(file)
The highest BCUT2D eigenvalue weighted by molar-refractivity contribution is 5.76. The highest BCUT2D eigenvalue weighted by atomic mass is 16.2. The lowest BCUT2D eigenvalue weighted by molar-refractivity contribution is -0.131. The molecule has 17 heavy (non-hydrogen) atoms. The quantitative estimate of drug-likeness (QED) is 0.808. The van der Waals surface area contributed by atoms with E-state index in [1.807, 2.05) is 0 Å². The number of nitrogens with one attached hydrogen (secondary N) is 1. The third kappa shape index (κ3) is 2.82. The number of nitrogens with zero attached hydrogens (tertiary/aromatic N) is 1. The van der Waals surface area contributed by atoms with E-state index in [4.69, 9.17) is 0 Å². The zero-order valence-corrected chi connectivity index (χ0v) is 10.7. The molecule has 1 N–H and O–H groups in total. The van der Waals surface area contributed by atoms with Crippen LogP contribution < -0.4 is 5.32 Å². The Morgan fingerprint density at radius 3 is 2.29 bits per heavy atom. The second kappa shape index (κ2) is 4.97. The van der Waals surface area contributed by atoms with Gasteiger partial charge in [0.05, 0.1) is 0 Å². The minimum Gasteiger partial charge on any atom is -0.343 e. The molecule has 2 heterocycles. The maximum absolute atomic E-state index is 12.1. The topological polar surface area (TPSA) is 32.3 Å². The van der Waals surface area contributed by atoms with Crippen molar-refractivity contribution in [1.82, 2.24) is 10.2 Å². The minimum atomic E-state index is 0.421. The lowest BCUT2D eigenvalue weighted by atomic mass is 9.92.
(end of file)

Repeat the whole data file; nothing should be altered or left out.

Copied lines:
The highest BCUT2D eigenvalue weighted by molar-refractivity contribution is 5.76. The highest BCUT2D eigenvalue weighted by atomic mass is 16.2. The lowest BCUT2D eigenvalue weighted by molar-refractivity contribution is -0.131. The molecule has 17 heavy (non-hydrogen) atoms. The quantitative estimate of drug-likeness (QED) is 0.808. The van der Waals surface area contributed by atoms with E-state index in [1.807, 2.05) is 0 Å². The number of nitrogens with one attached hydrogen (secondary N) is 1. The third kappa shape index (κ3) is 2.82. The number of nitrogens with zero attached hydrogens (tertiary/aromatic N) is 1. The van der Waals surface area contributed by atoms with E-state index in [4.69, 9.17) is 0 Å². The zero-order valence-corrected chi connectivity index (χ0v) is 10.7. The molecule has 1 N–H and O–H groups in total. The van der Waals surface area contributed by atoms with Crippen LogP contribution < -0.4 is 5.32 Å². The Morgan fingerprint density at radius 3 is 2.29 bits per heavy atom. The second kappa shape index (κ2) is 4.97. The van der Waals surface area contributed by atoms with Gasteiger partial charge in [0.05, 0.1) is 0 Å². The minimum Gasteiger partial charge on any atom is -0.343 e. The molecule has 2 heterocycles. The maximum absolute atomic E-state index is 12.1. The topological polar surface area (TPSA) is 32.3 Å². The van der Waals surface area contributed by atoms with Crippen molar-refractivity contribution in [1.82, 2.24) is 10.2 Å². The minimum atomic E-state index is 0.421. The lowest BCUT2D eigenvalue weighted by atomic mass is 9.92.